Addressing the above issues are critical to reducing the job stress faced by healthcare providers. High chronic occupational stress and burnout creates higher risk for major depressive disorder, panic attacks, suicide, heart disease, and stroke (21,22). Chronic psychological distress may affect immunity and trigger inflammatory responses (22-24). Those with burnout may experience specific cognitive impairments, including nonverbal memory, auditory and visual attention limitations. Uncontrolled stress has been found to cause reduced key brain functions and anatomical injury. Due to a sense of calling, many years of education, and student debt, physicians often have uncontrolled stressors, demonstrated in research. It is important to create systems that offer healthcare providers adequate control and autonomy, clear communications, and psychosocially healthy working environments. A case can be made that such healthier working conditions are associated with patient safety and health, reductions in medical errors and malpractice cases, reductions in turnover, and better patient experience (20,25).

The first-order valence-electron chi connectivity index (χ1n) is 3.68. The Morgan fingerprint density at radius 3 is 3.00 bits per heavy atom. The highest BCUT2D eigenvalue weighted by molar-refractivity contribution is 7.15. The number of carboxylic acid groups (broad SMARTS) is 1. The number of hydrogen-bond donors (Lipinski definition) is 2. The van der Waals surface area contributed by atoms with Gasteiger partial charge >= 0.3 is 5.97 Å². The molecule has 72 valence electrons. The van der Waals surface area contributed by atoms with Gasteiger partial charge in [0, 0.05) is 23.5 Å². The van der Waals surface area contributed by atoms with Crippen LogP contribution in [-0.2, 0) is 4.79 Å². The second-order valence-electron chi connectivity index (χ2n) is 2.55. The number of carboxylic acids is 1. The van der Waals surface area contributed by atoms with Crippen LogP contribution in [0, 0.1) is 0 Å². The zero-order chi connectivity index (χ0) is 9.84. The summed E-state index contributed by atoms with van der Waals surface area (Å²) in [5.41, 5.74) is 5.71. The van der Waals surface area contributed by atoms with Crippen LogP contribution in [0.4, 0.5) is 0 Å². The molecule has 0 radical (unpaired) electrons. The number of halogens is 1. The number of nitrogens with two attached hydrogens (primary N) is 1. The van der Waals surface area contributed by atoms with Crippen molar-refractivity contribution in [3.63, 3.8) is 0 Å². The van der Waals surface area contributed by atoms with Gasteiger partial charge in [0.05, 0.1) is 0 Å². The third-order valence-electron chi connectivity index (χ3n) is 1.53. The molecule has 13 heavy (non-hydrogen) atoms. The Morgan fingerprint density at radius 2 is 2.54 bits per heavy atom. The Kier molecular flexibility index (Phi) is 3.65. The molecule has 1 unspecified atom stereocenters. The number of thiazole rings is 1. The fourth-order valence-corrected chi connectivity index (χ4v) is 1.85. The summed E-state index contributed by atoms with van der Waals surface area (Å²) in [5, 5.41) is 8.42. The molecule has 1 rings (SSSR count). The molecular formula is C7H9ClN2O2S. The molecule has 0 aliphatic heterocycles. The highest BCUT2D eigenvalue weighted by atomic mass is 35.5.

Measuring Workload and Wellbeing

It is important to assess worker well-being when assessing the quality of service delivered by the organization.  Since healthcare system payments do not include metrics that are related to clinician wellbeing, or assessments of reasonableness of workload, some healthcare systems may have a disconnect between senior leadership and front-line staff. While feedback from patients on their experiences is often communicated to senior leadership, similar feedback from clinicians is often missing. Outcome metrics often include patient safety and healthcare quality measures, but not worker well-being or provider burden. To provide a more complete picture to investors, patients, employees, and the public on healthcare quality and safety sustainability, worker well-being must be measured and reported.